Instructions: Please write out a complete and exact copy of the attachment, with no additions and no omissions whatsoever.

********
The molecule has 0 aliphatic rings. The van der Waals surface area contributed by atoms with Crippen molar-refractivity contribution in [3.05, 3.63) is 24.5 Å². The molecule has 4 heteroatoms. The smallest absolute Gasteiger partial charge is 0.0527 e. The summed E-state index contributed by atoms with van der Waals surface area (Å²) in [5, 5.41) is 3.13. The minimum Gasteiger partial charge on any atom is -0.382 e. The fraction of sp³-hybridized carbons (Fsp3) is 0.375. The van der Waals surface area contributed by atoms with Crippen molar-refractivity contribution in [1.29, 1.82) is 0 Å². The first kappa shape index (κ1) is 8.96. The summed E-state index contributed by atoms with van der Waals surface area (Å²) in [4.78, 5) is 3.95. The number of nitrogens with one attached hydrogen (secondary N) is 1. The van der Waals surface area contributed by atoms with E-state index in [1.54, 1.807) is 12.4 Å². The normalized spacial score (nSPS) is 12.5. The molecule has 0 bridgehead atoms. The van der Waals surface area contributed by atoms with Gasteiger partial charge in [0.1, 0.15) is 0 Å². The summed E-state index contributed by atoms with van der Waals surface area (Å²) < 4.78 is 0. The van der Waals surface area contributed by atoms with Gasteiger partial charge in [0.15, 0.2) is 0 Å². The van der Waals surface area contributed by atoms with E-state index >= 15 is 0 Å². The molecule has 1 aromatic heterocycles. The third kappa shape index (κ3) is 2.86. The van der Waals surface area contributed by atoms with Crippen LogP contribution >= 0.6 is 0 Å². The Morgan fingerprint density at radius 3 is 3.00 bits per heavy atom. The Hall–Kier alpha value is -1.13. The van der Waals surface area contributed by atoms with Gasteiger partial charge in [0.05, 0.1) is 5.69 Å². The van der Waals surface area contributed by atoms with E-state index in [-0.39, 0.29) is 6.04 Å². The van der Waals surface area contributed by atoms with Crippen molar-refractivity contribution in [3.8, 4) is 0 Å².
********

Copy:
The molecule has 0 aliphatic rings. The van der Waals surface area contributed by atoms with Crippen molar-refractivity contribution in [3.05, 3.63) is 24.5 Å². The molecule has 4 heteroatoms. The smallest absolute Gasteiger partial charge is 0.0527 e. The summed E-state index contributed by atoms with van der Waals surface area (Å²) in [5, 5.41) is 3.13. The minimum Gasteiger partial charge on any atom is -0.382 e. The fraction of sp³-hybridized carbons (Fsp3) is 0.375. The van der Waals surface area contributed by atoms with Crippen molar-refractivity contribution in [1.29, 1.82) is 0 Å². The first kappa shape index (κ1) is 8.96. The summed E-state index contributed by atoms with van der Waals surface area (Å²) in [4.78, 5) is 3.95. The number of nitrogens with one attached hydrogen (secondary N) is 1. The van der Waals surface area contributed by atoms with E-state index in [1.54, 1.807) is 12.4 Å². The normalized spacial score (nSPS) is 12.5. The molecule has 0 bridgehead atoms. The van der Waals surface area contributed by atoms with Gasteiger partial charge in [0.1, 0.15) is 0 Å². The summed E-state index contributed by atoms with van der Waals surface area (Å²) < 4.78 is 0. The van der Waals surface area contributed by atoms with Gasteiger partial charge in [0.15, 0.2) is 0 Å². The van der Waals surface area contributed by atoms with E-state index >= 15 is 0 Å². The molecule has 1 aromatic heterocycles. The third kappa shape index (κ3) is 2.86. The van der Waals surface area contributed by atoms with Crippen LogP contribution >= 0.6 is 0 Å². The Morgan fingerprint density at radius 3 is 3.00 bits per heavy atom. The Hall–Kier alpha value is -1.13. The van der Waals surface area contributed by atoms with Gasteiger partial charge in [0.05, 0.1) is 5.69 Å². The van der Waals surface area contributed by atoms with E-state index in [-0.39, 0.29) is 6.04 Å². The van der Waals surface area contributed by atoms with Crippen molar-refractivity contribution in [3.8, 4) is 0 Å².